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U of C researchers explore the regenerative properties of skin tissue through reindeer models

By Renee Ta, April 3 2023

If you have ever experienced a major cut or burn, you may notice that a scar forms after your injury is healed. This can be problematic because your skin will rarely be regenerated identically to its former state. Some reptiles and amphibians such as lizards can regenerate lost limbs perfectly, but the majority of mammals form scars to close their wounds quickly as they are incapable of this form of regeneration. However, one animal that does not receive enough credit for its highly regenerative abilities is the deer.

The University of Calgary is one of the few research institutions in the world that has a captive herd of reindeer. Researchers at the U of C are using these reindeer models to understand how and why we form scars to modify those processes and encourage the regeneration of skin wounds.

The Gauntlet interviewed Dr. Jeff Biernaskie, a professor researching stem cell biology and regeneration in the Faculty of Veterinary Medicine, about the advantages of using reindeer models specifically along with the progression of the research project.

“What we were really fascinated by were their antlers. If the animal damages one of the antlers, it will actually regrow perfectly back to its original state,” said Biernaskie.

Reindeer antlers are covered in specialized skin called velvet, which looks very similar to human skin. It is thick, highly pigmented, contains a massive blood supply and has hair follicles as well as many different glands. This makes reindeer velvet analogous to human skin, and knowledge gained from studying these models can be applied to encourage skin regeneration rather than scar formation.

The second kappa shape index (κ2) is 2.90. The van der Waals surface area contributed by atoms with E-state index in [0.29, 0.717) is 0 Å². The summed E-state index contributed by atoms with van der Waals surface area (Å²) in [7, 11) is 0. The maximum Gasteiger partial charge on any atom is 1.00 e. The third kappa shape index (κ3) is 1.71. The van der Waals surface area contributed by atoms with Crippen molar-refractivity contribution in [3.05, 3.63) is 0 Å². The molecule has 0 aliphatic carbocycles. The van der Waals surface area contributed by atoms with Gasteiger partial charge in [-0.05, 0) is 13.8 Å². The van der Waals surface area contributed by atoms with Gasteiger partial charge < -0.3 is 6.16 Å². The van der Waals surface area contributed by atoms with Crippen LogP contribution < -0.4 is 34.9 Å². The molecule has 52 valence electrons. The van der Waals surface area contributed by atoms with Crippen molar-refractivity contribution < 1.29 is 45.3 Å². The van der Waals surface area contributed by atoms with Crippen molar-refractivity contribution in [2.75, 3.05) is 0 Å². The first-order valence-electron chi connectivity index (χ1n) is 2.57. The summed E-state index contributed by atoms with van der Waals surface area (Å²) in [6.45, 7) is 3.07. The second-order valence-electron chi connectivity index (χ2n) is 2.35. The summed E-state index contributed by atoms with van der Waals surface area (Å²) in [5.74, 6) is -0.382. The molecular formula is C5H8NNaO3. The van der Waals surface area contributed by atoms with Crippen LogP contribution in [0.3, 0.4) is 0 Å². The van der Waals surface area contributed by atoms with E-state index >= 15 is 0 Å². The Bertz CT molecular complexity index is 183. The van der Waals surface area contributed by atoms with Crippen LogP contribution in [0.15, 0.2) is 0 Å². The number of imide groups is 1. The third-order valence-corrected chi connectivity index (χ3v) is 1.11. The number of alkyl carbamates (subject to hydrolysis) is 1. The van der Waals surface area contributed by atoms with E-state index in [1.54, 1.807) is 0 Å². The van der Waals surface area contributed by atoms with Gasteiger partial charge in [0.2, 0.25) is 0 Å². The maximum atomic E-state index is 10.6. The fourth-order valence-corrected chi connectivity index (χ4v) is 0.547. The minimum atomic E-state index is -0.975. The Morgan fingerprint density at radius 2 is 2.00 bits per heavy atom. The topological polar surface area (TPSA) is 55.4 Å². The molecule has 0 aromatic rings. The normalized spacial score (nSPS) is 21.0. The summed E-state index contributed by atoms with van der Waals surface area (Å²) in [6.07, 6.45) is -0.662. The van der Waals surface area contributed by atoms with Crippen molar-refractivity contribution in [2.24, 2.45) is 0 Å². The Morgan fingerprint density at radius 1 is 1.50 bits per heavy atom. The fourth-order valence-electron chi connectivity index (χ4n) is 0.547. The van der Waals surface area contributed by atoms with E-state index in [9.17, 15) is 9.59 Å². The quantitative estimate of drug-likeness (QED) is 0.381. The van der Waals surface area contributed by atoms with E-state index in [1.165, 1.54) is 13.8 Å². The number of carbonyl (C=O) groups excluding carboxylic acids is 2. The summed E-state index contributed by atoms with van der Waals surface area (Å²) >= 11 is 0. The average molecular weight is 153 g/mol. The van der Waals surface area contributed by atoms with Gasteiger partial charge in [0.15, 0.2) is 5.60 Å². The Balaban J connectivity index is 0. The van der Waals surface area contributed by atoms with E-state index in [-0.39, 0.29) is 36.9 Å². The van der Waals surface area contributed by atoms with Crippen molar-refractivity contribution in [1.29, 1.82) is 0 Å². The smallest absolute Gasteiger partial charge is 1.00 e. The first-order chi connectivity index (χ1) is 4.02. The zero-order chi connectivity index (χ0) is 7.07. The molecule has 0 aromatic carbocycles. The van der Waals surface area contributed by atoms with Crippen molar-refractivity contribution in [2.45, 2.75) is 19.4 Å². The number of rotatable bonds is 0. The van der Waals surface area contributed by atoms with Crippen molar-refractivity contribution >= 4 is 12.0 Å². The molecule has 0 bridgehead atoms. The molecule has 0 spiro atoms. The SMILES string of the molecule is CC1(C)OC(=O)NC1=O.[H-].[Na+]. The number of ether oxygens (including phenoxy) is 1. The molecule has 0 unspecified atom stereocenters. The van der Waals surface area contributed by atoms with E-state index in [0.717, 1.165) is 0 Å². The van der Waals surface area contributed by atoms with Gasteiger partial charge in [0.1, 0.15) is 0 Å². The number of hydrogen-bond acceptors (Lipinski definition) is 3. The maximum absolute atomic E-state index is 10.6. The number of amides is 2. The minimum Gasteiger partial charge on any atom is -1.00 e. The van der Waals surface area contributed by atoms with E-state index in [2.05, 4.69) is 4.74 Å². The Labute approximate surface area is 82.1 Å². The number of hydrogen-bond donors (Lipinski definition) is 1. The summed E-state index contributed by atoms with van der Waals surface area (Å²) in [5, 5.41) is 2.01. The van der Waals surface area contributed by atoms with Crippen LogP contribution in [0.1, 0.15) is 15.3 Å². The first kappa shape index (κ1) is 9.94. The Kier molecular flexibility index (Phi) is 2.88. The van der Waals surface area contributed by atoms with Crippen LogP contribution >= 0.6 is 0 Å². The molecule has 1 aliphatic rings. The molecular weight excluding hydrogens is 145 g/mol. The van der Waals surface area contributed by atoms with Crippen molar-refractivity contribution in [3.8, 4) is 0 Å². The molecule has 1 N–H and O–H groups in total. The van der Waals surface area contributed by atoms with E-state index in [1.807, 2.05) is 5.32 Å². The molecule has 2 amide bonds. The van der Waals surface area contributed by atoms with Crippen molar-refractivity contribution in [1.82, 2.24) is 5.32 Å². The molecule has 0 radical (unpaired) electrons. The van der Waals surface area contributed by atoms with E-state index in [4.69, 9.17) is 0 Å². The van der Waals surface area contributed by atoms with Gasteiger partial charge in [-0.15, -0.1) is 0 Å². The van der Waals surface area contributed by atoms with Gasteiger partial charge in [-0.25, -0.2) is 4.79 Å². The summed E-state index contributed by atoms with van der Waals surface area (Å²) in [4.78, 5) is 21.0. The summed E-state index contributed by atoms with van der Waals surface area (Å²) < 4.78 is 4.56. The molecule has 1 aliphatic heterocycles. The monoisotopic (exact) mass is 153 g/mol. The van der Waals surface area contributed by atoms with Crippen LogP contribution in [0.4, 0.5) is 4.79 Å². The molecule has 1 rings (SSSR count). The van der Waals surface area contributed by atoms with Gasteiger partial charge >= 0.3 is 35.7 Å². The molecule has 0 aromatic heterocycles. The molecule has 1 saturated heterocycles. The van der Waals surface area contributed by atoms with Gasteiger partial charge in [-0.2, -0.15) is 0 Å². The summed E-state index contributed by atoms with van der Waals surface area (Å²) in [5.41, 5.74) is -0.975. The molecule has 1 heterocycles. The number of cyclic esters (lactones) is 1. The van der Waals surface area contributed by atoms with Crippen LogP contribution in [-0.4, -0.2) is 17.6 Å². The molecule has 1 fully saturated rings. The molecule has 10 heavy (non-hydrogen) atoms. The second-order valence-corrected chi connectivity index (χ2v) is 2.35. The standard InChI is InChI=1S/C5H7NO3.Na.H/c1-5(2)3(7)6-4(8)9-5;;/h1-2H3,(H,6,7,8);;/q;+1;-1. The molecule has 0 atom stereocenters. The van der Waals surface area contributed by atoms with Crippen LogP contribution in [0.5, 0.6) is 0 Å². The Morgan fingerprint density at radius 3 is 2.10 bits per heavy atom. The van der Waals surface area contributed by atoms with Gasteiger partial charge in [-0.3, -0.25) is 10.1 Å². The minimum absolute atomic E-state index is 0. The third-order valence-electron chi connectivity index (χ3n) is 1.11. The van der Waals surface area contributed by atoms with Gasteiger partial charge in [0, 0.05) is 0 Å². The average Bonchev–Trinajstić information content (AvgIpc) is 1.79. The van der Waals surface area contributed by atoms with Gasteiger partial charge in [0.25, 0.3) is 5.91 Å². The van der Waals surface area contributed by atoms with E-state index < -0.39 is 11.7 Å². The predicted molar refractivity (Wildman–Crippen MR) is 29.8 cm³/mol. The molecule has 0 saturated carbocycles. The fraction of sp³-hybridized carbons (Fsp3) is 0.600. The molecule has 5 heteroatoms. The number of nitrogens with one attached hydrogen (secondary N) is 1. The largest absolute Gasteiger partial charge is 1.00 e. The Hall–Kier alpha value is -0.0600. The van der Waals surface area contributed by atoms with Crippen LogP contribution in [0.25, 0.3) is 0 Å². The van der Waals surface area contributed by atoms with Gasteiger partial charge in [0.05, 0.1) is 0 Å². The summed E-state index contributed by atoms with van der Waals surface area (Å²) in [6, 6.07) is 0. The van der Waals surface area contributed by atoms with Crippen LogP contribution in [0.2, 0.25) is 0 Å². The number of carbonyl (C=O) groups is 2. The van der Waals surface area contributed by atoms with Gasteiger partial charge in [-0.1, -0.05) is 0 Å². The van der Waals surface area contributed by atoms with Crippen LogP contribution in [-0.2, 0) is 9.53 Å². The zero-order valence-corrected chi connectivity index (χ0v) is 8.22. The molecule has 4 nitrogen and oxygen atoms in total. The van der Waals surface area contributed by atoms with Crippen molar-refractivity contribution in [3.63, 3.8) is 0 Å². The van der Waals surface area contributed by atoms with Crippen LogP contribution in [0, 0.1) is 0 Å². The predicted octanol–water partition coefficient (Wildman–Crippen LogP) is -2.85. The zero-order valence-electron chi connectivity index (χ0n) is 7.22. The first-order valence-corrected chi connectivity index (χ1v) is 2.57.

“We conducted a series of experiments looking at wound healing in velvet and another part of the body on the back skin,” said Biernaskie. “There’s some really unique differences between these dermal fibroblasts in connective tissue cells within the velvet and within the back skin that enables this regeneration to happen.”

When comparing antler velvet to the reindeer’s back skin, it was discovered that back skin forms a hypertrophic scar while velvet does not scar and regenerates perfectly. The initial location of the wound could not be identified in the velvet. Through a sophisticated technique called single-cell RNA sequencing (scRNA-seq), Biernaskie and his team were able to study the differences in transcriptional states between velvet and back skin fibroblasts.

“Back skin fibroblasts expressed all of these inflammatory signals that were never present in velvet fibroblasts,” he said. “As we mature, the fibroblasts in our body acquire this inflammatory state [and] secrete cytokines that make the environment inside the skin, even before an injury, already inflammatory.”

Studying the mechanisms of scar formation through scRNA-seq and comparing velvet with back skin in reindeer models can be applied to develop effective therapies for promoting the regeneration of skin in place of forming scars. The movement of these ideas from the laboratory to clinical application is catalyzed by Biernaskie’s partnership with the Calgary Firefighters Burn Treatment Society and Calgary Firefighters Burn Treatment Centre at the Foothills Hospital. The research also would not be possible without funding from the Natural Science and Engineering Research Council. The Faculty of Veterinary Medicine also plays a critical role.

“The beauty within being in the veterinary school here is that we are lucky to have large animal veterinary expertise that we collaborate with actively in this project,” said Biernaskie. “We have an outstanding animal care staff at our large animal facility within the vet school that really enables us to safely and effectively handle these animals in order to do these experiments.”

Biernaskie also gives credit to Dr. Sarthak Sinha and Dr. Holly Sparks — who completed their PhDs in the Biernaskie lab — for their large contributions while co-leading the study.

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